Eurotunnel signs deal with EE and Vodafone

EE and Vodafone have signed a 10-year contract with Eurotunnel to enable customers to use their mobiles in the Channel Tunnel

EE and Vodafone have signed a contract with Eurotunnel to bring mobile connectivity to the English Channel.

The 10-year agreement will see 2G and 3G services provided to Eurostar foot passengers and Eurotunnel drivers travelling the 53km through the North Channel Tunnel, which runs 100m below the surface, starting at Folkestone and ending in Calais.

Both operators have promised 4G networks in the future, but will be focusing the initial build on bringing standard connections to the 20 million passengers who travel through the tunnel each year.

The South Tunnel already has mobile capabilities after a deal was signed in the summer of 2012 for French operators Bouygues Telecom, Orange and SFR. However, UK customers were subject to roaming charges when using the networks on the Calais to Folkestone leg.

The 2G and 3G services are set to go live in March 2014, whilst EE has promised 4G by the end of the summer.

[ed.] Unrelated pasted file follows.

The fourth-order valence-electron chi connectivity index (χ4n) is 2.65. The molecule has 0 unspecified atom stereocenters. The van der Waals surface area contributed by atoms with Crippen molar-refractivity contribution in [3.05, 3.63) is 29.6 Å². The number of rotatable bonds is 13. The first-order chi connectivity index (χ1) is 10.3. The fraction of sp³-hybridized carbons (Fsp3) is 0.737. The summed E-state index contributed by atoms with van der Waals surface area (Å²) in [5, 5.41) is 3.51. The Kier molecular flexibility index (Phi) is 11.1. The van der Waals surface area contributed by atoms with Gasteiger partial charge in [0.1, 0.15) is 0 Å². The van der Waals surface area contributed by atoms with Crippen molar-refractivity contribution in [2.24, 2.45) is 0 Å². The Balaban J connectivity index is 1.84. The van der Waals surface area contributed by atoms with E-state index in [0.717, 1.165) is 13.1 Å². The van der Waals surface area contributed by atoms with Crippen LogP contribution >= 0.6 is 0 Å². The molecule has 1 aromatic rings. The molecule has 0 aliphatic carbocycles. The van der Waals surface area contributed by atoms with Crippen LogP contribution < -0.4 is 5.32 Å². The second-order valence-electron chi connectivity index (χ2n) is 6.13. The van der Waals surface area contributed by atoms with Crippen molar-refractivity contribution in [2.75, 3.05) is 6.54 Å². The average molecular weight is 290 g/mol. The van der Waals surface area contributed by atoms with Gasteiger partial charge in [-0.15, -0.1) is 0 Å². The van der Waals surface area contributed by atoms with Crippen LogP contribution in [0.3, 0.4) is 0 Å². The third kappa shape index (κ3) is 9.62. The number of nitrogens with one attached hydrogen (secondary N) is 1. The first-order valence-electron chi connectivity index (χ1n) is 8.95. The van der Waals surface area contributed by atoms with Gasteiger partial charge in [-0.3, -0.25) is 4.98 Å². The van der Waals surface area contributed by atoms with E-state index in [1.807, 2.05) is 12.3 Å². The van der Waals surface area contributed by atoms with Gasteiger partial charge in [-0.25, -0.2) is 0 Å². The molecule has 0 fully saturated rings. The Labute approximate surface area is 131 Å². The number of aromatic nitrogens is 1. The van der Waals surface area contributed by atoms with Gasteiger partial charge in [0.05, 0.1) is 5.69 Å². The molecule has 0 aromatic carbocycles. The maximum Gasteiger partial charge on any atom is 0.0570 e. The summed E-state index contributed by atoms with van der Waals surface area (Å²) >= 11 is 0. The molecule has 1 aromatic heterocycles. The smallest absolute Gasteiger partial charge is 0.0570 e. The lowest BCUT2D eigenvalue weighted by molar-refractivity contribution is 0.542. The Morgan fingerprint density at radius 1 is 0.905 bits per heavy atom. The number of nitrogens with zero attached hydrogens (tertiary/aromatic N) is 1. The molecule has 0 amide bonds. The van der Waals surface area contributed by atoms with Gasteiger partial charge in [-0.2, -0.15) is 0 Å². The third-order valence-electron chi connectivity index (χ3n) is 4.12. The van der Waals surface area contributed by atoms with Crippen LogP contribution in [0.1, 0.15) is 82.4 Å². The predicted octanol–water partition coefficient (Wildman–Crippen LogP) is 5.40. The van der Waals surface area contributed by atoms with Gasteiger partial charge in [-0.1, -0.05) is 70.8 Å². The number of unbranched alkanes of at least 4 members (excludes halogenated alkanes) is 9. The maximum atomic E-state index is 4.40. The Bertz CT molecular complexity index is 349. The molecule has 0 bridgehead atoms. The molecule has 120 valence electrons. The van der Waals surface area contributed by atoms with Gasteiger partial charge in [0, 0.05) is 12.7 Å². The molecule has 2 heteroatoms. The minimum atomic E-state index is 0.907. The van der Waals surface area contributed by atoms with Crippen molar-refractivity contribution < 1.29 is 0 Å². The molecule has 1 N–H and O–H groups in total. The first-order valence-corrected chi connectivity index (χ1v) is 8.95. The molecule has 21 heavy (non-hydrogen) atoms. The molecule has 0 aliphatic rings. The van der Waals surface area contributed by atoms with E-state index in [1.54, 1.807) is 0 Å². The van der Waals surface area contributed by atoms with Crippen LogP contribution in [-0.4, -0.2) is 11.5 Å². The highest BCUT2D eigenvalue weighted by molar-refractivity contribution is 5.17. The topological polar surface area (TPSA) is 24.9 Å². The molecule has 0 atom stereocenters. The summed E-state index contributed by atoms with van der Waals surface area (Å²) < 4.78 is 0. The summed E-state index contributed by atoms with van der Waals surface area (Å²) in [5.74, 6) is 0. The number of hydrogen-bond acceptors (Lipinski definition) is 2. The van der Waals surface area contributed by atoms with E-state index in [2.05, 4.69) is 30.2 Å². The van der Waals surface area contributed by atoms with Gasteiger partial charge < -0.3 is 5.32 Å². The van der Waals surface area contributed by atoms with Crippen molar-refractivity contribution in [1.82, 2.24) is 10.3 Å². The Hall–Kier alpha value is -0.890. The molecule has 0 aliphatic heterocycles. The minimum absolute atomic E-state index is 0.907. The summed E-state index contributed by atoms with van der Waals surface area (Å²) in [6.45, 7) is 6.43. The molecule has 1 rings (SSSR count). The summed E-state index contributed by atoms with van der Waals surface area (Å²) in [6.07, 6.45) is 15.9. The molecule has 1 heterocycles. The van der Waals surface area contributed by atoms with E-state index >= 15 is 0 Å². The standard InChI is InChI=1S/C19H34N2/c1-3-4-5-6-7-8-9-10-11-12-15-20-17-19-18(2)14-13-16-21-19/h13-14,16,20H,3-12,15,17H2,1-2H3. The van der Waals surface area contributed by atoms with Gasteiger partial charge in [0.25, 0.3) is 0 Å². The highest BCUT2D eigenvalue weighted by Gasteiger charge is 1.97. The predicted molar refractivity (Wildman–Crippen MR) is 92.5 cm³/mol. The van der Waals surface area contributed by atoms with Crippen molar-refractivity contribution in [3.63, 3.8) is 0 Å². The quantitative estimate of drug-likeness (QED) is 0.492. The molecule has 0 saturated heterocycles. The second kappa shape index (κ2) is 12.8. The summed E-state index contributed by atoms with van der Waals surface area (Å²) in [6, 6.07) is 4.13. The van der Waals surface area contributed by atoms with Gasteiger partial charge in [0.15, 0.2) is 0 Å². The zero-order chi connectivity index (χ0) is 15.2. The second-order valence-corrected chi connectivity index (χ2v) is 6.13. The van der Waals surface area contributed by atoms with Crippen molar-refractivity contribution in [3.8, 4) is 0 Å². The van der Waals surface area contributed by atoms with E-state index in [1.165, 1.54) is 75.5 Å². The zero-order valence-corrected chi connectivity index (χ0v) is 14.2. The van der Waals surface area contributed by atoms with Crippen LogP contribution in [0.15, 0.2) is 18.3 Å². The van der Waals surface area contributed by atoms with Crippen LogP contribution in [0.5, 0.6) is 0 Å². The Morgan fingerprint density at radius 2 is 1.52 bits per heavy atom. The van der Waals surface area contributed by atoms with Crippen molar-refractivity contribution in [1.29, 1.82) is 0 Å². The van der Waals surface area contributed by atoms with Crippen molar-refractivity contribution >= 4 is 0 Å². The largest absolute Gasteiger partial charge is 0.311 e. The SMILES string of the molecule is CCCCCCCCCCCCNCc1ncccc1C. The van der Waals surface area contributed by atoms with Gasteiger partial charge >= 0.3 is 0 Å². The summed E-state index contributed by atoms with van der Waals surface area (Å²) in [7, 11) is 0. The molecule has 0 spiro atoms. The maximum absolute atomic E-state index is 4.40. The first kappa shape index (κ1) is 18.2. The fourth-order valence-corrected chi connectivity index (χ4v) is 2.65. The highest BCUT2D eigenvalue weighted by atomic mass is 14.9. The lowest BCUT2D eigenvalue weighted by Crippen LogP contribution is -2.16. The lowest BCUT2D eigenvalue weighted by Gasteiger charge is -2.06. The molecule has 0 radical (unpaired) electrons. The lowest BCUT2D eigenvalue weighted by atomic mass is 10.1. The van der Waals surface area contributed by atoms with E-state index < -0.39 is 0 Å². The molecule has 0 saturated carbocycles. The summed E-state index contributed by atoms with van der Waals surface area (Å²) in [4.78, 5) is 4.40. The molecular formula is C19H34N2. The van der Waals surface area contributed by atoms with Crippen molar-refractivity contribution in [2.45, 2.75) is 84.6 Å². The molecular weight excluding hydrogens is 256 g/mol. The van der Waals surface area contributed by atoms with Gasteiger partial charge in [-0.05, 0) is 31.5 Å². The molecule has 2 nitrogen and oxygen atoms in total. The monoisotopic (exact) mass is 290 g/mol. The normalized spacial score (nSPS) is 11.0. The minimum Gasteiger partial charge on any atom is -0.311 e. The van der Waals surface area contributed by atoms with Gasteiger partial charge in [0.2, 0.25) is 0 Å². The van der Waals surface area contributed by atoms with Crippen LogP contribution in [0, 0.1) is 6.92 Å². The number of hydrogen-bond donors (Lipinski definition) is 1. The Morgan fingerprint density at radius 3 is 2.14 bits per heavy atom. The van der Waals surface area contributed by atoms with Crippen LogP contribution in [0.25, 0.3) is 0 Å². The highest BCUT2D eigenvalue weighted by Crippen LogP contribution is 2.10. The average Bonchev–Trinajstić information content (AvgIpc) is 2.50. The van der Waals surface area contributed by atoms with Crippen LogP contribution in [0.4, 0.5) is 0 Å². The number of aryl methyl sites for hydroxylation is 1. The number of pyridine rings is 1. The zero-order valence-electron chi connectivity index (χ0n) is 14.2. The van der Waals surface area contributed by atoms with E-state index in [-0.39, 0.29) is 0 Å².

“We’re proud to offer customers a superfast 4G service when they’re travelling from the UK into Europe,” said the chief technology officer of EE, Fotis Karonis. “[It] will make a big difference to business workers and people going away on holiday.

“Being connected is such an important part of travelling now, and this will be another route we’ve covered with 4G, making a huge difference to millions of customers who can now make the most of their journey time.”

In September 2013, Eurostar confirmed it had finally agreed a deal to bring Wi-Fi to its trains. It initially signed a contract with Nomad Digital in 2011 to install the connections, but now through its partner Siemens, it has also gone with the firm to build Wi-Fi into its new fleet of e320 trains.

There are question marks over when these will be delivered, however, after a number of court cases were brought up against Siemens by French rival Alstom around the tendering process and the designs. Litigation ended in April 2012, but Siemens admitted it would miss its initial delivery goal of 2014, hoping instead for the trains to be operational some time in 2015.

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